Last fall, Holland voted for an amendment to Gov. Greg Abbott’s education spending package that removed a proposed school choice program.

Those votes led the Rockwall County Republican Party to issue a notice to voters in the district, which was shared by Abbott on the social media platform X, formerly known as Twitter.

Who’s Backing Who?

According to Transparency USA, Holland’s top contributor this election cycle is State Rep. Dade Phelan of Beaumont, the GOP speaker of the Texas House, who was recently censured by the Republican Party of Texas. He has given roughly $65,475.

The Texans for Lawsuit Reform PAC is his next top donor at $65,250.

TLR started in 1994 as a single-issue advocacy group pushing for tort reform and has since gone on to become one of the top players in Texas politics, using its over $35 million to protect establishment politicians and big business interests.

Holland has hauled in tens of thousands from other PACs and nonprofits, including the Associated Republicans of Texas (ART) Campaign Fund. 

ART is primarily funded by John L. Nau and his wife, Barbara. John Nau is CEO of Silver Eagle Beverages, one of the country’s largest Anheuser-Busch distributors. He is Abbott’s campaign treasurer and was appointed by Abbott to chair the Texas Historical Commission.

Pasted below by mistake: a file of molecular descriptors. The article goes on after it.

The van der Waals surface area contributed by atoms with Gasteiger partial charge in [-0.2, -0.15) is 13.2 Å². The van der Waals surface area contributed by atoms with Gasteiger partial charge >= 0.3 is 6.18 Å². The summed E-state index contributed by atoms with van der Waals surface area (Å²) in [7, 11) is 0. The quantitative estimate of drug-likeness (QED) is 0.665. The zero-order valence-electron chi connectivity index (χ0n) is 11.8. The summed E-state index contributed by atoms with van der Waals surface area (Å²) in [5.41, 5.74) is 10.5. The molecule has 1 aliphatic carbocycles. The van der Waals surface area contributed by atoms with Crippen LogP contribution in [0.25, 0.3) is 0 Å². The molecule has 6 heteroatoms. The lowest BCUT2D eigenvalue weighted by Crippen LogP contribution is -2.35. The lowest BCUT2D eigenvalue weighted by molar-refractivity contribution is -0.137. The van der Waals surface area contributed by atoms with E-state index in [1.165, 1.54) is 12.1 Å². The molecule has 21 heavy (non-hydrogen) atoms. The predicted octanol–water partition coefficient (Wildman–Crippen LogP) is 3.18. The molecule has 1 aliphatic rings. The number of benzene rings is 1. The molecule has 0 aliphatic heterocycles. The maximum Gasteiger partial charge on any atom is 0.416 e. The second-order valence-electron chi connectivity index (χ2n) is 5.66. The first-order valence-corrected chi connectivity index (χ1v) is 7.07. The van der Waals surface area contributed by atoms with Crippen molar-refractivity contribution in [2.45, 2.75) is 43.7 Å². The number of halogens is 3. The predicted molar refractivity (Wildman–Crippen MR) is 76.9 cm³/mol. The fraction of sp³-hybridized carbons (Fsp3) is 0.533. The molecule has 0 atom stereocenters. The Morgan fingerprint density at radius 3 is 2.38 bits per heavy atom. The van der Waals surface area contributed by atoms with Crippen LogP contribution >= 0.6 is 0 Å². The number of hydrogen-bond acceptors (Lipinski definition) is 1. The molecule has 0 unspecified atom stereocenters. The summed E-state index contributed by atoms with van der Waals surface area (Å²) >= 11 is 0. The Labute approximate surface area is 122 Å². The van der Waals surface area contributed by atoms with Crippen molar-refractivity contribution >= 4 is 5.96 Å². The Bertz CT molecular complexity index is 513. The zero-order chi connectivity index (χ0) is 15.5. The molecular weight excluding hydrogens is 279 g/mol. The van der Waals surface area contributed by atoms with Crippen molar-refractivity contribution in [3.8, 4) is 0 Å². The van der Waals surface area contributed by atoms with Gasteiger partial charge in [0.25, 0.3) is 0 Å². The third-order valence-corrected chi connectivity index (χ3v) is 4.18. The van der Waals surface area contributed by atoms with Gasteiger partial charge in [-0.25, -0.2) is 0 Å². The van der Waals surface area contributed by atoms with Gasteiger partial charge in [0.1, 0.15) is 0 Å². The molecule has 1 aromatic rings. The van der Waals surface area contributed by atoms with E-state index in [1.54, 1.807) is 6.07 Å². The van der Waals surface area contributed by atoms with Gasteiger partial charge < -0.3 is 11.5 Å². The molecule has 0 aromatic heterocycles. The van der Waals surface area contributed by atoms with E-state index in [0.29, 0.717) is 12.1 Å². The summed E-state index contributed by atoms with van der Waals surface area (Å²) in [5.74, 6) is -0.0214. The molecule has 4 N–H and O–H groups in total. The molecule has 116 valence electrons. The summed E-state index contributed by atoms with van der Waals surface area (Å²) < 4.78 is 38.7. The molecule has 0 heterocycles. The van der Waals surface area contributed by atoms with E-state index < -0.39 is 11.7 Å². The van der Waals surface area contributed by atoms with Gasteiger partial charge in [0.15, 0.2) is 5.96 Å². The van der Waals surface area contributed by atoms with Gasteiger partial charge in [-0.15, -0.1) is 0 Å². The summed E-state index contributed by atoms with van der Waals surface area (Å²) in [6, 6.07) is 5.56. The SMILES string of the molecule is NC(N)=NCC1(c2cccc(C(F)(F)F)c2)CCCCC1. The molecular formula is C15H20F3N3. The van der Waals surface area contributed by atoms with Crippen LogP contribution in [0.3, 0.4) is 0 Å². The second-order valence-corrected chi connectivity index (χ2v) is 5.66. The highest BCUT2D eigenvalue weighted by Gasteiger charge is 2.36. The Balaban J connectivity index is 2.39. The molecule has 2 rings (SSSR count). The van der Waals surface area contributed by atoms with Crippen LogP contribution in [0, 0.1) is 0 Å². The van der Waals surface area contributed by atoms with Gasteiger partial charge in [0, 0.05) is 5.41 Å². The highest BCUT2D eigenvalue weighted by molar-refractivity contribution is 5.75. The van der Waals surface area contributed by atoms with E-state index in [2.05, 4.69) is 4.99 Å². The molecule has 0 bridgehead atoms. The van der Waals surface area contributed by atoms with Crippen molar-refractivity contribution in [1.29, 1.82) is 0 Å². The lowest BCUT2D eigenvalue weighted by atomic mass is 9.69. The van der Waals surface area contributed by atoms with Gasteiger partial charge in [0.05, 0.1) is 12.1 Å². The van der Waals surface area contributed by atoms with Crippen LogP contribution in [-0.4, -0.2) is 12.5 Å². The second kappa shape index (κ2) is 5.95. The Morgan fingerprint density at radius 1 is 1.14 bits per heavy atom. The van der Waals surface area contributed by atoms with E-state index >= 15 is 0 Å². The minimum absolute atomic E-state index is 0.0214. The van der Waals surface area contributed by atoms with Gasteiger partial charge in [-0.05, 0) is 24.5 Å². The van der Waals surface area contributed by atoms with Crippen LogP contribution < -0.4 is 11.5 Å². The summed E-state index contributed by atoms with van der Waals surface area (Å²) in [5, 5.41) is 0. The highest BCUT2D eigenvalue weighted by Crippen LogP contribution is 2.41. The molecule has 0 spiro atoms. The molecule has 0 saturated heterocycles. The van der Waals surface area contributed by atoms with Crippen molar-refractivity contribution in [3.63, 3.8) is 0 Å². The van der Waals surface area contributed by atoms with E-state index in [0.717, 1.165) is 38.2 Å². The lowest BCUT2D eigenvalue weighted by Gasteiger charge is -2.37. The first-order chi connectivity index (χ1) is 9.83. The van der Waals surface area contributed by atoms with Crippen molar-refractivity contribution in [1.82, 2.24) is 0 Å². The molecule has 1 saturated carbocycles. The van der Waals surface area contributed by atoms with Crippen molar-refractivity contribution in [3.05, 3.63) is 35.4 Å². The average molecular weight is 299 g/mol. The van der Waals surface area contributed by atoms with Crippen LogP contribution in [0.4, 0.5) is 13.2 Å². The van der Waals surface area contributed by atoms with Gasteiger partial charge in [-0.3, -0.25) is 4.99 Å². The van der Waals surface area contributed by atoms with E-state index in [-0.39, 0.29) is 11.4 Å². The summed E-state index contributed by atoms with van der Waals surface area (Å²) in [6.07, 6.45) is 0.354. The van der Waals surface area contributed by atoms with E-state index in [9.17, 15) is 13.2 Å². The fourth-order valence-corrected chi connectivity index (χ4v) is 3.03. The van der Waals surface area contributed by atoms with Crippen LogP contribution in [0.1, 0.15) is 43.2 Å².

Holland received a rating of  53 out of 100 from Texans for Fiscal Responsibility (TFR), near the middle of the pack for Republican state representatives. His score was near the bottom half of Republicans for the Young Conservatives of Texas’ metric, which placed him at 69 out of 100.

The National Federation of Independent Business’s Texas branch, Texas Alliance for Life, Plano Police Association, and Association of Texas Professional Educators have endorsed Holland.

Pierson, meanwhile, is getting most of her campaign money from the Texans United for a Conservative Majority PAC, at $50,000. The group is primarily funded by oil businessman Farris Wilks and his wife, JoAnn.